un building

Yesterday Noah went on a field trip to New York City.  The Big Apple.  The City the Never Sleeps. The Top Terrorist Target in the Country.  Did I say that out loud? 

You bet I did.

I was already primed to be a little wigged out.  Months ago when they were asking for chaperones, I immediately saw that the date of the field trip was the same as our annual meeting in San Francisco.  I would be out of town the entire week.  Not only could I not go along, with  all the other helicopter parents but I wouldn’t even be at home to help him pack his lunch the night before.  Cue Jewish mother guilt music. (Sunrise, Sunset?)

Over the weekend I had followed the news about the Times Square bomber, but in my crazy state of work preparation, I didn’t make the connection until Wednesday night as I sat alone in my hotel room watching a CNN Breaking News report about another car that was left running and smelling like gasoline near the Triboro Bridge.  Then it hit me:

  • Noah = New York
  • New York = Terrorist Target
  • Terrorist Target = Noah

I checked my watch.  It was 11:30 p.m. on the east coast.  I wanted to call Dave and ask him if he thought we should keep Noah home.  I knew what he would say, but I needed him to say it:

“You are being ridiculous.  Everything will be fine.”

You see, by having that conversation, I would be inoculating my son from danger.  In my superstitious mind, articulating my worst fears out loud insures that they won’t be realized.  This falls into the same bucket as telling Dave that if my plane goes down, I want him to marry again.  Am I the only one who does this?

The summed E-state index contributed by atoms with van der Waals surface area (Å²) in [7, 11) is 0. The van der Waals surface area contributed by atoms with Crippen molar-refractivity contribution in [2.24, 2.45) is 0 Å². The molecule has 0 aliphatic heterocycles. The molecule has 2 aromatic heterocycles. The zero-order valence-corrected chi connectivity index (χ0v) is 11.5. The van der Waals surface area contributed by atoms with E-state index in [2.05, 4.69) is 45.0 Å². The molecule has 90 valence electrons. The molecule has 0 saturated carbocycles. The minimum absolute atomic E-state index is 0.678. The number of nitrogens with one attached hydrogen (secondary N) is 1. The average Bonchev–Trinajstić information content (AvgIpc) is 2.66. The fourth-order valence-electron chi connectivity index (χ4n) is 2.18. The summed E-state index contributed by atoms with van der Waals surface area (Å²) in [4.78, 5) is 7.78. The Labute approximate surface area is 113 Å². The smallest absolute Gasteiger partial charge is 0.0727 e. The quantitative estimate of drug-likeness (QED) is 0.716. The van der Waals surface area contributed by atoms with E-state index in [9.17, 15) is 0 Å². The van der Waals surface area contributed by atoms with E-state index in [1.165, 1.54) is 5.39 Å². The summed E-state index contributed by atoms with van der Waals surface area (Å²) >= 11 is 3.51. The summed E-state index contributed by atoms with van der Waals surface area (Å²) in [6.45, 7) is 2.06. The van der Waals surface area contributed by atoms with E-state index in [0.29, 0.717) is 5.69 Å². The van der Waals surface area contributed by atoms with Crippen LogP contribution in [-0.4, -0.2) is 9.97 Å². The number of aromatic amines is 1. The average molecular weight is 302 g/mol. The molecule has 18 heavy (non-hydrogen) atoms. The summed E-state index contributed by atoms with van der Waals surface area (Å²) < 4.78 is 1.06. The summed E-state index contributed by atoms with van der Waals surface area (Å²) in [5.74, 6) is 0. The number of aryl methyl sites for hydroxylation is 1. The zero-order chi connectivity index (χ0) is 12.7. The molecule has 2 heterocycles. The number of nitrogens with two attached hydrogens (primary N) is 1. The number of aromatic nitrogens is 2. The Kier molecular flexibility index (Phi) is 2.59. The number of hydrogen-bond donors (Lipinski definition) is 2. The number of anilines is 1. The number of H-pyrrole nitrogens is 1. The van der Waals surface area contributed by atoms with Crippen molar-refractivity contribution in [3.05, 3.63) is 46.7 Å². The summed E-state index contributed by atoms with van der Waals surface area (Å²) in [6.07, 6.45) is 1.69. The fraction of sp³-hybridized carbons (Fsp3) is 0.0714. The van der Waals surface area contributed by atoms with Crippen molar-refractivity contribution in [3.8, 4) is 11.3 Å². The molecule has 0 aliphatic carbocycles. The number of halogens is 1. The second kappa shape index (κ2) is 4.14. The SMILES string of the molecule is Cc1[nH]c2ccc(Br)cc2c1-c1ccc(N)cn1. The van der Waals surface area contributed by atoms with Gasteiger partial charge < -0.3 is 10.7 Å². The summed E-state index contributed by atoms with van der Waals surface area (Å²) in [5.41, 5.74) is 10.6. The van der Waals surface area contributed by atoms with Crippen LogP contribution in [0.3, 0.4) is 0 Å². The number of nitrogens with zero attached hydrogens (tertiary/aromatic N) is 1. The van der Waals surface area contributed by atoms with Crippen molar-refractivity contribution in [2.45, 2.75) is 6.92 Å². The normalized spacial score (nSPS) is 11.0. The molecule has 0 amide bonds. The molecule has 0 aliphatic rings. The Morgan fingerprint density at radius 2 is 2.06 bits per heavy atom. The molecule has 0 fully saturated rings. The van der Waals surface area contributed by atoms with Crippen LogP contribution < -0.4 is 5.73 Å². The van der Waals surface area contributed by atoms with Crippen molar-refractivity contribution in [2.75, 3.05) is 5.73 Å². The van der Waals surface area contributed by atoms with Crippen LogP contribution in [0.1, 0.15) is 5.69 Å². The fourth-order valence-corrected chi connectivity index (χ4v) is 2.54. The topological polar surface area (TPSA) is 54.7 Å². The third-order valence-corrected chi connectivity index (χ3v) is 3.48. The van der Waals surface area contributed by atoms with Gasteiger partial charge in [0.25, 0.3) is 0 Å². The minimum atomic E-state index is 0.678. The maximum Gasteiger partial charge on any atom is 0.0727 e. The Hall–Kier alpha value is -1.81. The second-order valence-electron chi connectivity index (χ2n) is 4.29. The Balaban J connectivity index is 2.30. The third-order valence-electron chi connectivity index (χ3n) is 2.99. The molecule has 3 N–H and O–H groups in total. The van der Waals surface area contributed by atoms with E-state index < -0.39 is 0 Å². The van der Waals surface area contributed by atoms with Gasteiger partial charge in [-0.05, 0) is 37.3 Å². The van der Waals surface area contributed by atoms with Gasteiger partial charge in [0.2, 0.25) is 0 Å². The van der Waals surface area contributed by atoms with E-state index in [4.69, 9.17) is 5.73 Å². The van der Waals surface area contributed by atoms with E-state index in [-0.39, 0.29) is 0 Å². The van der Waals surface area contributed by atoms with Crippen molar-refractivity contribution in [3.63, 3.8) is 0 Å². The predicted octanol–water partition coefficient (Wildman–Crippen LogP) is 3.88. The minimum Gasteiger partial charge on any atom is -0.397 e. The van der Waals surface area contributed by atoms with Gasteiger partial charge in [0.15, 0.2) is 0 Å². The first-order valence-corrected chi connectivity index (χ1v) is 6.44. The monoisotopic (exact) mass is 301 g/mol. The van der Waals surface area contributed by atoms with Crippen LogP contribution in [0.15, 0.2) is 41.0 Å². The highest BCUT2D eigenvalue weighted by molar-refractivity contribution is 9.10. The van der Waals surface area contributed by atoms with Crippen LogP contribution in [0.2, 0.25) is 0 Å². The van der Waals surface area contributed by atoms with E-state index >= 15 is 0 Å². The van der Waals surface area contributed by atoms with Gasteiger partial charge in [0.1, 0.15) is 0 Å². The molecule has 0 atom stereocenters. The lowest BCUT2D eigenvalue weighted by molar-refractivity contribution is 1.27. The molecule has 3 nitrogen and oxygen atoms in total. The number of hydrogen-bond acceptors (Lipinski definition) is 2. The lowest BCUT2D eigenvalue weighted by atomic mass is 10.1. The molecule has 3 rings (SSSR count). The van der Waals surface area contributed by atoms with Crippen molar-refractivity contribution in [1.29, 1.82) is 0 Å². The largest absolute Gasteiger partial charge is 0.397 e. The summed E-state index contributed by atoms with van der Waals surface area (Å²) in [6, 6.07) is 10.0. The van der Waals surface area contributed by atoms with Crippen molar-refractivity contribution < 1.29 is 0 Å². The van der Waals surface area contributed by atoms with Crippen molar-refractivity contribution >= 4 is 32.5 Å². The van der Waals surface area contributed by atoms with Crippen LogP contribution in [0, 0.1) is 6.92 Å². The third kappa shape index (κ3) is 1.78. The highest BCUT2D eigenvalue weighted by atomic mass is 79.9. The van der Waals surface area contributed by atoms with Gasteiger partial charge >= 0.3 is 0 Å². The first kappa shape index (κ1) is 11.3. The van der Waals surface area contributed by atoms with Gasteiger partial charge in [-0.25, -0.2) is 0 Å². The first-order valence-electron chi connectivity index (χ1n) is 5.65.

But I didn’t call Dave because, uh, that would be letting the terrorists win.  Yeah right.  Who am I kidding?  I didn’t call Dave because I didn’t have the heart to wake him up to satisfy my psychotic tendencies.  And I didn’t want to be the only psycho Mom in the entire 6th grade.  No other Moms were questioning the trip, probably because THEY didn’t want to be the psycho Moms.

So we all sat in collective silence.  Worrying.  All day.    

Noah arrived home about an hour after I did.  We were both on time, tired and happy.  He saw the UN building (“Mom, I technically peed in 192 different countries”), Times Square (“Mars 2112 felt like night even though it was only 4:30”) and ate lunch in Central Park (“We climbed a rock.”)

“It was pretty epic,” he quipped as I drove him home from the school parking lot.

Epic indeed.  Terrorists 0.  Psycho Moms 1.

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